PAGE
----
Thoughts on the Writing Process

There are times, like today, when I write and feel like the pen doesn't capture exactly what is coming out of my mind. It's like the language and words betray that perfect image I have in my head. It frustrates me and I get down on myself and think that I am not worthy of being a wordsmith, a writer.

Then, I read something like this quote from Neil Gaiman (in an interview he did on Goodreads.com):

And I'm glad I waited. I think it's a better book than I set out to write 23 years ago, and I feel like the gods smiled on me, and I got very lucky. Normally, in anything I do, I'm fairly miserable. I do it, and I get grumpy because there is a huge, vast gulf, this aching disparity, between the platonic ideal of the project that was living in my head, and the small, sad, wizened, shaking, squeaking thing that I actually produce. And then there is The Graveyard Book, which is, I think, the first time I've felt really satisfied.

And suddenly, I don't feel so bad about what I have written.

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...sometimes it takes ages

I am so glad you found and posted that comment.

I feel guilty about not being able to write down ideas in my head sometimes. I make notes (on cards) I plot and plan and then find that something is missing and the shape of the whole piece eludes me. I am not able to just write and see where it takes me (someday maybe) but I want to feel I have an end in sight as I begin.

I recently worked out how to complete an idea I had around six years ago and intend to start writing on this project soon. I know I would have given up on it if I had begun it back then...but now !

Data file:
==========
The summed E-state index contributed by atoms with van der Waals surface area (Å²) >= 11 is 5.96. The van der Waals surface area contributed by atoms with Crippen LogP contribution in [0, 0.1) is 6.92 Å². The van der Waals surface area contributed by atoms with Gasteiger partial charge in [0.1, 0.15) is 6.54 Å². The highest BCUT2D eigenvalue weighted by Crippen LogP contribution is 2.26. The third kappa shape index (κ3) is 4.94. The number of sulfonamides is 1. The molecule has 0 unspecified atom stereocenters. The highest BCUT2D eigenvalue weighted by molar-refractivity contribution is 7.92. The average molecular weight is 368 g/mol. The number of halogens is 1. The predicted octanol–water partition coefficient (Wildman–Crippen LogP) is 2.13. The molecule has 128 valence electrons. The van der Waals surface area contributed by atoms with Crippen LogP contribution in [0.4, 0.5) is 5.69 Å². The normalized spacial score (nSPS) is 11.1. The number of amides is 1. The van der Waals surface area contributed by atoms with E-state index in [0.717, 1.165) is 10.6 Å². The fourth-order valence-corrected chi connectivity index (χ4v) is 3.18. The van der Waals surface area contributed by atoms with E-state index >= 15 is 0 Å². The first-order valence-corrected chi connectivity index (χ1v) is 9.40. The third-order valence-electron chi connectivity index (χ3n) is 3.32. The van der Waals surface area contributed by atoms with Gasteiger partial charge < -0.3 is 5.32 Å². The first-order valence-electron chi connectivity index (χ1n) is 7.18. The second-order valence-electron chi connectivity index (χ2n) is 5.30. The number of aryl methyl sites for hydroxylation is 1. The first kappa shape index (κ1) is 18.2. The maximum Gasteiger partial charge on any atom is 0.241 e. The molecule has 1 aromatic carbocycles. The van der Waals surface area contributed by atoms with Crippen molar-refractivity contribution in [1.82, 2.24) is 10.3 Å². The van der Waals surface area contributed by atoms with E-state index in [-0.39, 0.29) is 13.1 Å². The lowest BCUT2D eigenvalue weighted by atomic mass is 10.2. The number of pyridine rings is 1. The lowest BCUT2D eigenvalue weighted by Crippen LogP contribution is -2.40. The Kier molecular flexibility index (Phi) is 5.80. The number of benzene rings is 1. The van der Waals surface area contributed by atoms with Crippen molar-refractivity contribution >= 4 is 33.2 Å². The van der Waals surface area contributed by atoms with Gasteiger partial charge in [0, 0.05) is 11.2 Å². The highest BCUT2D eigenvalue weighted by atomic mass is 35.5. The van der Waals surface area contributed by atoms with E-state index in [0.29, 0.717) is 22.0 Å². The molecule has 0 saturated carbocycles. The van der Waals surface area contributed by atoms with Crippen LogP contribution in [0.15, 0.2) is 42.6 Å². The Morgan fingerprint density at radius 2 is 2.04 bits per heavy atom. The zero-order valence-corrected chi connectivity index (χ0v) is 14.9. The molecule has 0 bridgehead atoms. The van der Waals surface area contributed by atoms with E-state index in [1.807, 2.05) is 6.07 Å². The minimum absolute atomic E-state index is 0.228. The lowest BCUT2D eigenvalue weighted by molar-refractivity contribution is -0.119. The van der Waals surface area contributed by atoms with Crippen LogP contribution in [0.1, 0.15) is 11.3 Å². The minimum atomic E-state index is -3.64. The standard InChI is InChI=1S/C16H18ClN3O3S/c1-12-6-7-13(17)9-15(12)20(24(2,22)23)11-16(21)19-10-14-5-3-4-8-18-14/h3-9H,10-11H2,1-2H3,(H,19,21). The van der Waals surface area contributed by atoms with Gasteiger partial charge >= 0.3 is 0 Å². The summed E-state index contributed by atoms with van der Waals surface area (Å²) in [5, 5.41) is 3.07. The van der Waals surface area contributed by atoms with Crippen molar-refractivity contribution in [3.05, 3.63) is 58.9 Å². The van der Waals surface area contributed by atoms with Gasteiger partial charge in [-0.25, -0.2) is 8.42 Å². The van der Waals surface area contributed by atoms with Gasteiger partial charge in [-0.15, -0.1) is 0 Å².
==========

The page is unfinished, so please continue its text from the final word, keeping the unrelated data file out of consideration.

My father passed away nearly eight years ago and one thing In inherited was a folder of his short stories. They include an account of some of his actions during WWII and when I got them I read them and knew that one day I would do something with them. I am re-reading them now and can see a set of amazing projects that should keep me going for years.

...now if only I had a bit more time for my writing ! (I think we all say that)

-Paul

I figure, if it's anything

I figure, if it's anything longer than a poem (or is a long format poem) you'll need more than the initial inspiration to see it through, at which point the initial inspiration is a lot less important. Better to work on the inspiration until you have a mature concept, even if it isn't the same as the original, because that'll give you something with actual substance to carry your story.

another quote or 3

Perhaps these quotes may also make you feel happier about your writing...

"Every creator painfully experiences the chasm between his inner vision and its ultimate expression. The chasm is never completely bridged. We all have the conviction, perhaps illusory, that we have much more to say than appears on the paper." ~Isaac Bashevis Singer

"A perfectly healthy sentence, it is true, is extremely rare. For the most part we miss the hue and fragrance of the thought; as if we could be satisfied with the dews of the morning or evening without their colors, or the heavens without their azure." ~Henry David Thoreau

Great quote

For years and years I thought that I couldn't possibly be a writer because I wasn't able to sit down with a notebook and churn out a perfectly formed novel. But now I know that even the greatest writers work at it; there are times of inspiration, sure, but so much of it is hard graft. And that I do know how to do when I set my mind to it. Like Neil Gaiman, I'm sure you will get to a point where what's on the page is absolutely what you have in your mind, just maybe not today. . .

Kate
www.atypicalgamer.com